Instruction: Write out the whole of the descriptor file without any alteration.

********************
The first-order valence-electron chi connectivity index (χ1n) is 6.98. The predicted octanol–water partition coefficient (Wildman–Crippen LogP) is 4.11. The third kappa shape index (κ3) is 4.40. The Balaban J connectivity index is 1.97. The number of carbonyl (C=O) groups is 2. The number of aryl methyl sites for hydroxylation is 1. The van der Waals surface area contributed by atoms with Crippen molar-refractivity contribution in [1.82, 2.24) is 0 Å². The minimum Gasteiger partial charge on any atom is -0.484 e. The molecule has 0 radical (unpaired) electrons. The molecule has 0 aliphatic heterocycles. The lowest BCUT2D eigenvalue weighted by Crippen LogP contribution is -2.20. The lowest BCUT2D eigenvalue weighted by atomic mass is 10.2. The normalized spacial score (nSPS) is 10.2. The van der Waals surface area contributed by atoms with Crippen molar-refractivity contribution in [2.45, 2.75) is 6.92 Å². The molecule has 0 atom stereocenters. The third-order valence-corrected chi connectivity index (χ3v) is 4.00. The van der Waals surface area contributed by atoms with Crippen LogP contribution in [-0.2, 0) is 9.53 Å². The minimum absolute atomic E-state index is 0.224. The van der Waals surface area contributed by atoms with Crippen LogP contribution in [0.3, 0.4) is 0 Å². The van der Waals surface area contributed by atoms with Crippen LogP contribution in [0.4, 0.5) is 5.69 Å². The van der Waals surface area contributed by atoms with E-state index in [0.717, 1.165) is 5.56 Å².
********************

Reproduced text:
The first-order valence-electron chi connectivity index (χ1n) is 6.98. The predicted octanol–water partition coefficient (Wildman–Crippen LogP) is 4.11. The third kappa shape index (κ3) is 4.40. The Balaban J connectivity index is 1.97. The number of carbonyl (C=O) groups is 2. The number of aryl methyl sites for hydroxylation is 1. The van der Waals surface area contributed by atoms with Crippen molar-refractivity contribution in [1.82, 2.24) is 0 Å². The minimum Gasteiger partial charge on any atom is -0.484 e. The molecule has 0 radical (unpaired) electrons. The molecule has 0 aliphatic heterocycles. The lowest BCUT2D eigenvalue weighted by Crippen LogP contribution is -2.20. The lowest BCUT2D eigenvalue weighted by atomic mass is 10.2. The normalized spacial score (nSPS) is 10.2. The van der Waals surface area contributed by atoms with Crippen molar-refractivity contribution in [2.45, 2.75) is 6.92 Å². The molecule has 0 atom stereocenters. The third-order valence-corrected chi connectivity index (χ3v) is 4.00. The van der Waals surface area contributed by atoms with Crippen LogP contribution in [-0.2, 0) is 9.53 Å². The minimum absolute atomic E-state index is 0.224. The van der Waals surface area contributed by atoms with Crippen LogP contribution in [0.3, 0.4) is 0 Å². The van der Waals surface area contributed by atoms with Crippen LogP contribution in [0.4, 0.5) is 5.69 Å². The van der Waals surface area contributed by atoms with E-state index in [0.717, 1.165) is 5.56 Å².